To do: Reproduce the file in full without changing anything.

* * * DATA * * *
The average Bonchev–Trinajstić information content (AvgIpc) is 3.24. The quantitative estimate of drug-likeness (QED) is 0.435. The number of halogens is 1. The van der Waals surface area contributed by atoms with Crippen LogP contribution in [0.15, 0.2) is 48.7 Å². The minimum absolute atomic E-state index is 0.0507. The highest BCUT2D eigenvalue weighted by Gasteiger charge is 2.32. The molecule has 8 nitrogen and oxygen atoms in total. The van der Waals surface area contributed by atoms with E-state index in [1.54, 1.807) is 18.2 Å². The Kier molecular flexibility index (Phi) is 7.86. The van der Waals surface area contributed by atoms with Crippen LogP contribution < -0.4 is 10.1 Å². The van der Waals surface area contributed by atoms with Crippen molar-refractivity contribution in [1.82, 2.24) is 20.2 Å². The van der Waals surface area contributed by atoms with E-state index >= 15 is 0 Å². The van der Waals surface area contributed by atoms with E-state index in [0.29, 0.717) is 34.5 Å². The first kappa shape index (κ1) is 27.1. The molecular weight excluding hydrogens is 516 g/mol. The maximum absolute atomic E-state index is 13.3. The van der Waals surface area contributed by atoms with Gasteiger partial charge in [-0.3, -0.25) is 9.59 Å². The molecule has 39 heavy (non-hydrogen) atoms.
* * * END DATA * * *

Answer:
The average Bonchev–Trinajstić information content (AvgIpc) is 3.24. The quantitative estimate of drug-likeness (QED) is 0.435. The number of halogens is 1. The van der Waals surface area contributed by atoms with Crippen LogP contribution in [0.15, 0.2) is 48.7 Å². The minimum absolute atomic E-state index is 0.0507. The highest BCUT2D eigenvalue weighted by Gasteiger charge is 2.32. The molecule has 8 nitrogen and oxygen atoms in total. The van der Waals surface area contributed by atoms with E-state index in [1.54, 1.807) is 18.2 Å². The Kier molecular flexibility index (Phi) is 7.86. The van der Waals surface area contributed by atoms with Crippen LogP contribution < -0.4 is 10.1 Å². The van der Waals surface area contributed by atoms with Crippen molar-refractivity contribution in [1.82, 2.24) is 20.2 Å². The van der Waals surface area contributed by atoms with E-state index >= 15 is 0 Å². The van der Waals surface area contributed by atoms with E-state index in [0.29, 0.717) is 34.5 Å². The first kappa shape index (κ1) is 27.1. The molecular weight excluding hydrogens is 516 g/mol. The maximum absolute atomic E-state index is 13.3. The van der Waals surface area contributed by atoms with Gasteiger partial charge in [-0.3, -0.25) is 9.59 Å². The molecule has 39 heavy (non-hydrogen) atoms.